Are you wondering why is my tomato plant wilting? Wonder no more! Ian Weiland of Rise Gardeners has the perfect tips to revive a wilted tomato plant and get it back to its healthy state.
So if you want to successfully get your wilted tomatoes back on track, read this article for some helpful insights from Ian Weiland today!
Why is my tomato plant wilting?
Wilting can be caused by a number of different factors, including too much sun or a lack of water. The most common cause is that plants wilt due to too little water, which causes the leaves to lose turgor pressure and become limp.
In some cases, wilting could also be caused by pests such as aphids sucking the sap from the plant or by root damage during transplanting.
To determine what the exact cause of wilting is, it is recommended to inspect the tomato plant and its environment in order to identify any potential issues that might be causing it to wilt. Here below are 10+ common factors contributing to my tomato plant’s leaves wilting.
10+ Common Causes of Tomato Plant Leaves Wilting
Why are my tomato plant leaves wilting? Your wilting tomato plant may need water.
The wilting of tomato plants is caused by insufficient water pressure (turgor). This leads to the loss of water throughout the day, resulting in drooping and wilted leaves.
To identify this issue, check if lower and upper branches and leaves wither; a flexible, slightly bendy branch will indicate hydration, whereas a dry branch that snaps easily points to dehydration. Stick your fingers into the soil to see if it’s dry at least two knuckles deep. If so, dehydration is likely the culprit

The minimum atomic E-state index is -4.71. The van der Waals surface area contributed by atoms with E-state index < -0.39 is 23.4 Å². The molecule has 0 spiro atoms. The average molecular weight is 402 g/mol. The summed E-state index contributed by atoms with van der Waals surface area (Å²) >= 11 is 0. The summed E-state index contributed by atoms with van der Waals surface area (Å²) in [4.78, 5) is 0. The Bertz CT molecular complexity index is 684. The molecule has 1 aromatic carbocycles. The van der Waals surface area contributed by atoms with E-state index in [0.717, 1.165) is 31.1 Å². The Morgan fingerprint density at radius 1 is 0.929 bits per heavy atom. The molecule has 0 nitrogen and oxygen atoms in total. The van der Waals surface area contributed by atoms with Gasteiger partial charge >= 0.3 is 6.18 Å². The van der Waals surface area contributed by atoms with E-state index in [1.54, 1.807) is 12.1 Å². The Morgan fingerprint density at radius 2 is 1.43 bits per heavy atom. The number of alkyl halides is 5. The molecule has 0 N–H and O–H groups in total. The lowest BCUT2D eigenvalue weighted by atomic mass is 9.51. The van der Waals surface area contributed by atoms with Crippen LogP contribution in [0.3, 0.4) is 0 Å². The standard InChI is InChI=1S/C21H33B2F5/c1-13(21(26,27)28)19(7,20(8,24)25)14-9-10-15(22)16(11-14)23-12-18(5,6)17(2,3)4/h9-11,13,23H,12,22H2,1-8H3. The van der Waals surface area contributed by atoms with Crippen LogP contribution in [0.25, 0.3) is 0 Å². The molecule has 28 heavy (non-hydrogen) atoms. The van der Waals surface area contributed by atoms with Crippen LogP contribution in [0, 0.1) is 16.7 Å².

How to cure?
Make sure to provide it with an abundance of water; tomato plants typically require 1–1.5 inches of water per week. When their requirements are not met, it can result in wilted leaves and weakened stems.
Overwatering and underwatering is also the cause of wilting tomato plants. Tomato plants can become overwatered when the soil has poor drainage or when they’re watered too often. This causes an excess of water in the root system and prevents oxygen from getting to the roots, resulting in wilted leaves.
How to cure?
To solve this issue, reduce your watering frequency so that the soil has time to dry out between waterings. If there’s no improvement, you may have root rot; carefully remove it from the soil, cut off any dead sections, and replant in well-draining soil.
When digging up a plant from a pot, some of its secondary roots may have been lost. As a result, it has less area to absorb water and nutrients, causing the plant to wilt. However, with continued care, you should see it start to thrive within a few days.
How to cure?
To help the plant recover from transplant shock, make sure to water it regularly and deeply until it starts to show signs of improvement. You can also add a layer of mulch around the roots to keep them cool and moist.